The answer to whether or not you need antivirus software or a VPN is usually “you need both,” particularly if you want to remain fully protected whenever you use your device.

Here you can see at a glance the types of protection each software type provides: 

Protects Against?Antivirus or VPN?
Masking your IP addressVPN
Anonymous internet browsingVPN
Malware detection and quarantineAntivirus
Threat notificationsAntivirus
Secure access to public networksVPN
Device health scanAntivirus
Junk file detection and removalAntivirus
Access geo-restricted contentVPN
Bypass censors and firewallsVPN
Internet data encryptionVPN
Removable device protection (USB sticks etc)Antivirus
Secure crypto tradingVPN

Can You Use Antivirus Software and a VPN Together?

You can use antivirus software and a VPN simultaneously. Unless your device or computer is very old or outdated, you won’t notice any significant reduction in the performance of your device when using both types of software together.

Recently, we have been starting to see antivirus companies offering a free VPN or vice versa, so you can purchase both for one fee and operate them using a single app.

Questions & Answers

Our Verdict ⭐

Both a VPN and antivirus software are very useful tools to have and are best used together. They work in tandem to protect you from threats and the theft of your data so you can browse the internet and use your device with peace of mind.

Just be wary of using free versions of both types of software, as they will likely collect your data in some form. It’s always best to go with a reputable provider and pay a small fee for the service.

To help you choose a good provider, read my rundown of the best antivirus software for 2024 and my current top VPN recommendations.

How We Test Antivirus Software: Our Methodology

Our antivirus and antimalware recommendations are based on real testing of the protection, user-friendliness, and minimal system impact, providing clear, practical advice for choosing the right antivirus software.

  1. Purchasing and Installing: We start by buying the antivirus software, just like any customer would. We then install it on our systems to assess the ease of installation and initial setup. This real-world approach helps us understand the user experience from the get-go.
  2. Real-World Phishing Defense: Our evaluation includes testing each program’s ability to detect and block phishing attempts. We interact with suspicious emails and links to see how effectively the software protects against these common threats.
  3. Usability Assessment: An antivirus should be user-friendly. We rate each software based on its interface, ease of navigation, and the clarity of its alerts and instructions.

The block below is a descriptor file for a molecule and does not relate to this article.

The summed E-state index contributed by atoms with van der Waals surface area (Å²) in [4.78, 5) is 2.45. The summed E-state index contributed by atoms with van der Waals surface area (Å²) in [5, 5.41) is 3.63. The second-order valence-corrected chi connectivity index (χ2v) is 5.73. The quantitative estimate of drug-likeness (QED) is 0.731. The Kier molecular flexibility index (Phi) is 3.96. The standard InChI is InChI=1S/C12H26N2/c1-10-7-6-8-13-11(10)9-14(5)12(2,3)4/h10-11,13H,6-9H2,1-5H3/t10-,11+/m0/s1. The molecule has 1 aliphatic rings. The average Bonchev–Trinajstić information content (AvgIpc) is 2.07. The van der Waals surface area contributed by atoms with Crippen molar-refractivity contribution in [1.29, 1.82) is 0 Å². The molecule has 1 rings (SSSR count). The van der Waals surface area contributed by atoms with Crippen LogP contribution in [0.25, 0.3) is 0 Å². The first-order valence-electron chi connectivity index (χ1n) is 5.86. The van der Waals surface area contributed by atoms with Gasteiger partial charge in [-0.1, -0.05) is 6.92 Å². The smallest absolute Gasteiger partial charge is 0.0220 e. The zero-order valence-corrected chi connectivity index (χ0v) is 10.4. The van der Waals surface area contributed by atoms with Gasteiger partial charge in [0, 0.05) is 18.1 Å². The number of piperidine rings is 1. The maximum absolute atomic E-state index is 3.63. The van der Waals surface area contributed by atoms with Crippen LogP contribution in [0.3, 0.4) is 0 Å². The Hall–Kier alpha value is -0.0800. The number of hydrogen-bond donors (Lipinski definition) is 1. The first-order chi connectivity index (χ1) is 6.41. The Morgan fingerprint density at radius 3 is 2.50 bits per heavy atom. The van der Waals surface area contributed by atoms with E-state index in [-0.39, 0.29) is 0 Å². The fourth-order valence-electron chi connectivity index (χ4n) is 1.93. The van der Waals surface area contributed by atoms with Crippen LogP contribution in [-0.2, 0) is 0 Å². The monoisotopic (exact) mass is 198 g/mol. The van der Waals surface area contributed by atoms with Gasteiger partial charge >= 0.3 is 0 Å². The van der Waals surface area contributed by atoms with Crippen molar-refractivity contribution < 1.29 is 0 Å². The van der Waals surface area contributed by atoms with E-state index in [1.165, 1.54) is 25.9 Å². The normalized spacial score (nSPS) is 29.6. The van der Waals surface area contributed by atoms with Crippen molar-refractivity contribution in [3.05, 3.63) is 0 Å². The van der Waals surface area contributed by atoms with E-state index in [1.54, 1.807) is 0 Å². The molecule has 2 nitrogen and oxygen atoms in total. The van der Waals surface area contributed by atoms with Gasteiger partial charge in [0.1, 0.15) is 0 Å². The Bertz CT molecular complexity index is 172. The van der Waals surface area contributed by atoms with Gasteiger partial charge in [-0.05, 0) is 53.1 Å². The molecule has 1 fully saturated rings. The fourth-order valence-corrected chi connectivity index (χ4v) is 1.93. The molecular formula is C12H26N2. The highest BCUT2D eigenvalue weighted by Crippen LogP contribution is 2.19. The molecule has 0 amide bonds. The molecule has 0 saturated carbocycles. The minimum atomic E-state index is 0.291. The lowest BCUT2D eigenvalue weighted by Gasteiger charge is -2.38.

4. Feature Examination: We scrutinize additional features offered, especially in paid versions. This includes analyzing the value of extras like parental controls and VPNs, comparing them against the utility of free versions.
  5. System Impact Analysis: We measure the impact of each antivirus on system performance. It’s crucial that the software runs smoothly and doesn’t noticeably slow down everyday computer operations.

Learn more about our review methodology.

About Author

Matt Ahlgren

Mathias Ahlgren is the CEO and founder of Website Rating, steering a global team of editors and writers. He holds a master's in information science and management. His career pivoted to SEO after early web development experiences during university. With over 15 years in SEO, digital marketing, and web developmens. His focus also includes website security, evidenced by a certificate in Cyber Security. This diverse expertise underpins his leadership at Website Rating.

WSR Team

The "WSR Team" is the collective group of expert editors and writers specializing in technology, internet security, digital marketing, and web development. Passionate about the digital realm, they produce well-researched, insightful, and accessible content. Their commitment to accuracy and clarity makes Website Rating a trusted resource for staying informed in the dynamic digital world.

Nathan House

Nathan House

Nathan has a remarkable 25 years in cybersecurity industry and he contributes his vast knowledge to Website Rating as a contributing expert writer. His focus encompasses a wide range of topics including cybersecurity, VPNs, password managers, and antivirus and antimalware solutions, offering readers expert insights into these essential areas of digital security.